“Hit and Stay” is the story of a young married man making the long drive home from an out-of-town business trip. Penn is troubled as he drives his SUV through back roads to avoid the highway traffic. The quiet drive in the warm cocoon of the truck affords Penn the opportunity to reflect on the one-night stand he had with a new employee. As he contemplates how or if he will confess his mistake to his wife, Kimberly, Penn reviews his life with the woman he was once passionately in love with who has grown distant since the death of her mother. During the drive, Penn has an unfortunate accident that breaks the delicate hold he has on his volatile emotional state.
The conflict between familial violence and love is the foundation of “Dark Timber.” Clevie and his older brother, Roy, reluctantly accompany their father on a hunting expedition. Their father, an alcoholic recently released from prison after serving time for beating the boys’ mother, is determined to teach his sons how to hunt for their own food.
The relationship between father and sons is strained. Roy has personal experience with his father’s violent temper, but young Clevie remains hopeful that life with their father will improve. Neither boy is interested in hunting. Clevie is the most reluctant to fire on innocent animals. However, when their father comes face-to-face with a menacing predator, both boys instinctively respond to his pleas for help.
“LOSS ANGELES is a throwback to eclectic short story collections of past years and is only bound by the theme of loss in a very general sense,” Cailler says. “The stories are by turns fragile, tender, and always memorable. The characters in this book are as diverse as the city itself… they all have a story to share, and it was my job to do just that. I don’t believe in being predestined while writing; therefore, some of the stories end with a bit of hope while others reach their coda in a disconcerting fashion.”
Exposing emotions was Cailler’s focus when writing the collection. “I want the reader to relate to the feelings and sentiments expressed in the book. I think loss is the greatest bond we possess as humans, and there isn’t a single person around who hasn’t experienced it. We’ve all lost something dear to us, something profound,” the author says. “I think if a reader comes away from LOSS ANGELES feeling more connected to others and/or him or herself, I’ll have done my job. Whenever I write, I think of Plato’s words: ‘Be kind, for everyone you meet is fighting a harder battle.’ That’s something that I hope will resonate with the reader.”
For More Information
- Loss Angeles is available at Amazon.
- Pick up your copy at Barnes & Noble.
- Discuss this book at PUYB Virtual Book Club at Goodreads.
Penn continued to drive through the night. Snow and gales of wind assailed his SUV as he barreled towards home, his foot steady on the gas, his hands positioned firmly at ten and two. Heat billowed from the vents on the dashboard and moved loose strands of hair on his face. He didn’t want to replay the scenario—the quiet L.A. hotel room, the closed drapes, the underwear on the floor, the moaning, the taste of her lips—but the SUV’s quiet cabin was a hotbed for reflection.
His headlights brushed a green highway sign, indicating that there were eighty-nine miles left on his journey home to Lake Tahoe. With the winter weather, it might take Penn more than two hours, but that was all right. How would he look at Kimberly after what he’d done?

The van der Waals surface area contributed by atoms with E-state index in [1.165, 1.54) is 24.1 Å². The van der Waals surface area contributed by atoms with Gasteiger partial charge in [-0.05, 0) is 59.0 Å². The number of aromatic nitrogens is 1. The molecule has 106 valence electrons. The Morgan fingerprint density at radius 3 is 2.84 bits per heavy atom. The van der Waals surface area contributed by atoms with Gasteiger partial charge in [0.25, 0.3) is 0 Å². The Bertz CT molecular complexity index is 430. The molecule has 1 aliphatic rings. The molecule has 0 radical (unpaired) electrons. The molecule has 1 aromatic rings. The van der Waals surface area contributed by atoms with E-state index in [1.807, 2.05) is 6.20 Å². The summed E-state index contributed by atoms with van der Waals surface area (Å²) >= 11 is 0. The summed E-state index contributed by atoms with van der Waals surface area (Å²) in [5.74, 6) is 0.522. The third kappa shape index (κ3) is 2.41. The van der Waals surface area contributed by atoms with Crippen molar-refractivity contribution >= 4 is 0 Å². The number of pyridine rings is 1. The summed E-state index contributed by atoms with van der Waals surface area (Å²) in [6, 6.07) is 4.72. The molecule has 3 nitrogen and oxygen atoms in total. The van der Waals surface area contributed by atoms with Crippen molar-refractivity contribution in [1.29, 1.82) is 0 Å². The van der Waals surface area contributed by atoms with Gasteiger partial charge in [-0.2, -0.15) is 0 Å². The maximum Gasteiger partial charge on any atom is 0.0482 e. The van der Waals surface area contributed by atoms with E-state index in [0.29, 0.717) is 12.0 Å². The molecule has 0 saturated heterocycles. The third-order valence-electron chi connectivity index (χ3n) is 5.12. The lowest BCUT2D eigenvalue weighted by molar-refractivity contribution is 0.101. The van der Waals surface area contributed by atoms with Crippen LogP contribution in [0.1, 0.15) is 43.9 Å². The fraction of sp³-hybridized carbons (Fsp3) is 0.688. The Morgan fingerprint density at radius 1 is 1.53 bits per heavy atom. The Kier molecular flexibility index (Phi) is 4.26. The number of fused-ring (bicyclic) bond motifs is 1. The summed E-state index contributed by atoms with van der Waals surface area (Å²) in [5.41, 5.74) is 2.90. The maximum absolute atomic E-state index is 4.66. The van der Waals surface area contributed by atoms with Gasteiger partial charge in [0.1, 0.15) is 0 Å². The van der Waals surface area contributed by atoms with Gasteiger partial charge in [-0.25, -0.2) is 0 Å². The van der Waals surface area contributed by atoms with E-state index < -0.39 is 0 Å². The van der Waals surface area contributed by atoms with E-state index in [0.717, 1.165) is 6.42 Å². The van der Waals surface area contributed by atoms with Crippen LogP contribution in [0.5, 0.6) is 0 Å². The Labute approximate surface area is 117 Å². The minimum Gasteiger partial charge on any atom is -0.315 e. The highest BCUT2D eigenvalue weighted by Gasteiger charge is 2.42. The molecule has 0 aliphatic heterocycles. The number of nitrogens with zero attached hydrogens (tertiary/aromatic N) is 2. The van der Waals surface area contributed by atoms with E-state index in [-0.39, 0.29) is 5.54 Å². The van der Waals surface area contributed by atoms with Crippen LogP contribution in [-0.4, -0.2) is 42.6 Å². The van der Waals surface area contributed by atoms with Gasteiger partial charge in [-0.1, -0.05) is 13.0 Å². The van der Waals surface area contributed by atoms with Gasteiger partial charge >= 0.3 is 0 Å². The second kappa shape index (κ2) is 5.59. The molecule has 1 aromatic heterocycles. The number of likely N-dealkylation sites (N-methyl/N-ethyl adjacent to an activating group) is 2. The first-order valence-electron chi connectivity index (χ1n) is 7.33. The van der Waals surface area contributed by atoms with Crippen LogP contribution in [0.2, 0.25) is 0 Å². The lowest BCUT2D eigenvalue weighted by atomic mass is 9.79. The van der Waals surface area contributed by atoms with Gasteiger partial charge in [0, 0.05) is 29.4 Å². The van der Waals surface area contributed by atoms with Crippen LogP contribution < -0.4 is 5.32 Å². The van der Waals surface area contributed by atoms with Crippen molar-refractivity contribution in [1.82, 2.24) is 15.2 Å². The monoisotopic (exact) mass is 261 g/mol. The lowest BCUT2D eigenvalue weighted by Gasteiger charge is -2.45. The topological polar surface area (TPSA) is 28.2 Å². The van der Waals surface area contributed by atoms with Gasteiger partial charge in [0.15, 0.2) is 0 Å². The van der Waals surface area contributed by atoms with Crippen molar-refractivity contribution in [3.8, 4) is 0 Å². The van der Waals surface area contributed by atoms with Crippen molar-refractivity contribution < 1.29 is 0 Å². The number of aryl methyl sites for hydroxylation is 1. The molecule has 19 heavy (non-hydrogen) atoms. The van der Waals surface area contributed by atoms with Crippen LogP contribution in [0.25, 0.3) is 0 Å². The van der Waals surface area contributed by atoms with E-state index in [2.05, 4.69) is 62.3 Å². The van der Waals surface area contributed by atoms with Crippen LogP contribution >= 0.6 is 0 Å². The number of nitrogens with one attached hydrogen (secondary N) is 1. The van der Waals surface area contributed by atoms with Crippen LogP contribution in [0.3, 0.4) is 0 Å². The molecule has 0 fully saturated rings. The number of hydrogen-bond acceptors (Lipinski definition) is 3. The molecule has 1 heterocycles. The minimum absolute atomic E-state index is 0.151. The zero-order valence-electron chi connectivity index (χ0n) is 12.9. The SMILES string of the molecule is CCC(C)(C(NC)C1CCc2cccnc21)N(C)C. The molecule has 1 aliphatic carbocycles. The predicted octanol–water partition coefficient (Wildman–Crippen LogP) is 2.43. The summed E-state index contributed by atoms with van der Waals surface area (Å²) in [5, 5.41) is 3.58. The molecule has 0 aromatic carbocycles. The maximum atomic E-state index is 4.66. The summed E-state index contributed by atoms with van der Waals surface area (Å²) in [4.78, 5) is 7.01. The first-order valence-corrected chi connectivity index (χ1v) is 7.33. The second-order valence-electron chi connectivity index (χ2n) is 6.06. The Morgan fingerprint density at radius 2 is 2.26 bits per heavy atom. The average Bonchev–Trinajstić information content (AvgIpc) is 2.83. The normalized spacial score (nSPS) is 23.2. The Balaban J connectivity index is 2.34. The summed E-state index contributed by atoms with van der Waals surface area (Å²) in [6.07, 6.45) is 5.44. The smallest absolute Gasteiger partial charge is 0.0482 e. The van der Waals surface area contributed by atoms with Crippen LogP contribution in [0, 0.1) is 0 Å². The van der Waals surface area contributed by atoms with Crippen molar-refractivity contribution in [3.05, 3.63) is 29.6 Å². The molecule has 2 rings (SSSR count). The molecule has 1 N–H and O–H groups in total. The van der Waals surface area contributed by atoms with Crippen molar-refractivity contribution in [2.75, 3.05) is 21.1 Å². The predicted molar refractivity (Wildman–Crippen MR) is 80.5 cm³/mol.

“Don’t marry young,” people had told him a few years ago when he’d passed around the idea of proposing. “You haven’t tested the waters.” Cliché after cliché came at him, and while the marriage advice was stale and up there with “enjoy each day like it’s your last” and “don’t let anyone tell you something’s impossible,” it wasn’t amiss.
Becky had been with the company for a couple months now; there’d been some mild flirting, but Penn just thought that was the way she was, and he flirted back from time to time, knowing that it was just a game. Becky saw the wedding band on his finger; she could put two and two together.
But on this recent trip, Penn and Becky had found themselves at the hotel bar, overlooking the glimmering L.A skyline. There was a meeting early in the morning, and most of the company’s employees had gone to bed. She approached Penn and slid onto the chair next to his. They drank, and their eyes held one another in the empty bar. The piano man played his versions of “So What” and “Stardust,” songs that made people more attractive and made conversations more interesting. The right strap of Becky’s blue dress kept slipping off her freckled shoulder, and she left her smooth skin exposed longer than normal before bringing the strap back up. Her breasts were pressed up and together, and when she crossed her legs, one of her black heels dangled a few inches from her foot, making it seem as though she was already undressing. Penn remembered the way she reached over and touched his right hand.
The worst part was that Penn had only slept with Becky because of the confidence Kimberly had given him. Many times she’d reaffirmed his self-esteem, telling him he was worthy of love, that he was better-looking than he imagined, and that he deserved the best.
Penn believed the burden would be lightened if he told Kimberly, but at the same time, he thought the words might destroy her, and that’s not what he wanted. It’d taken cheating for him to know how much he loved her, but who would believe a line like that?
The tapping of a snare drum leaked out from the speakers, accompanied by the beat of an upright bass and the trill of a clarinet. He lowered the window and let the cold air flow into the sweltering cabin.
Was there a perfect scenario? Penn thought. He let his mind wander. When he got home maybe Kimberly would be crying.
What’s wrong? Penn would say.
I did something terrible, Kimberly would answer.
Kimberly would go on to tell Penn that she’d slept with someone else, that she was sorry, and that it didn’t mean anything. After that, he’d say the same thing. Two wrongs, one right. But even thinking about her sleeping with someone else made him sick. That wasn’t at all what he wanted.
High school sweethearts turned lovers turned husband and wife turned roommates—that’s what they were. Penn found it more and more difficult to make her laugh. Where there’d been kisses, there were now smiles. Where there’d been heat, there was now platitude. Where there’d been love, there was now familiarity.
- Click to share on Facebook (Opens in new window)
- Click to share on Twitter (Opens in new window)
- Click to email this to a friend (Opens in new window)
- Click to share on Reddit (Opens in new window)
- Click to share on Tumblr (Opens in new window)
- Click to print (Opens in new window)
- Click to share on Pinterest (Opens in new window)
- Click to share on Pocket (Opens in new window)
- Click to share on Telegram (Opens in new window)
- Click to share on WhatsApp (Opens in new window)
- Click to share on Skype (Opens in new window)